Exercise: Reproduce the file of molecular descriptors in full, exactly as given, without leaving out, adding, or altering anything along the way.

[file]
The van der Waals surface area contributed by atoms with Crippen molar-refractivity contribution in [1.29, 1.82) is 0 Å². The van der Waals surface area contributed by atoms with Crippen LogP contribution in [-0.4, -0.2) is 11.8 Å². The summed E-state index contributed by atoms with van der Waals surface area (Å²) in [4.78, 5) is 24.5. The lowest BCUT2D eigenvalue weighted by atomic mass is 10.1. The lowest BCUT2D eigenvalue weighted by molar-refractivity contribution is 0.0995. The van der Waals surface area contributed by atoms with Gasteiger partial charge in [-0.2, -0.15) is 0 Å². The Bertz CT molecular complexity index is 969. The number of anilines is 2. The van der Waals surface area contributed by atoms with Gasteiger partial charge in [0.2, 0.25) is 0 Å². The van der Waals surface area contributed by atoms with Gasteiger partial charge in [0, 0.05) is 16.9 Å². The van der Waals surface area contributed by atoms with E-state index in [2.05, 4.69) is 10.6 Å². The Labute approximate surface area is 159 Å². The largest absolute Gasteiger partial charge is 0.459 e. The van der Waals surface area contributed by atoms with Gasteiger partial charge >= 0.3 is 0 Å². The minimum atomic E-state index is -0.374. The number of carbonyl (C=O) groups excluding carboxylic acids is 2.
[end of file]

The van der Waals surface area contributed by atoms with Crippen molar-refractivity contribution in [1.29, 1.82) is 0 Å². The van der Waals surface area contributed by atoms with Crippen LogP contribution in [-0.4, -0.2) is 11.8 Å². The summed E-state index contributed by atoms with van der Waals surface area (Å²) in [4.78, 5) is 24.5. The lowest BCUT2D eigenvalue weighted by atomic mass is 10.1. The lowest BCUT2D eigenvalue weighted by molar-refractivity contribution is 0.0995. The van der Waals surface area contributed by atoms with Gasteiger partial charge in [-0.2, -0.15) is 0 Å². The Bertz CT molecular complexity index is 969. The number of anilines is 2. The van der Waals surface area contributed by atoms with Gasteiger partial charge in [0.2, 0.25) is 0 Å². The van der Waals surface area contributed by atoms with Gasteiger partial charge in [0, 0.05) is 16.9 Å². The van der Waals surface area contributed by atoms with E-state index in [2.05, 4.69) is 10.6 Å². The Labute approximate surface area is 159 Å². The largest absolute Gasteiger partial charge is 0.459 e. The van der Waals surface area contributed by atoms with Gasteiger partial charge >= 0.3 is 0 Å². The minimum atomic E-state index is -0.374. The number of carbonyl (C=O) groups excluding carboxylic acids is 2.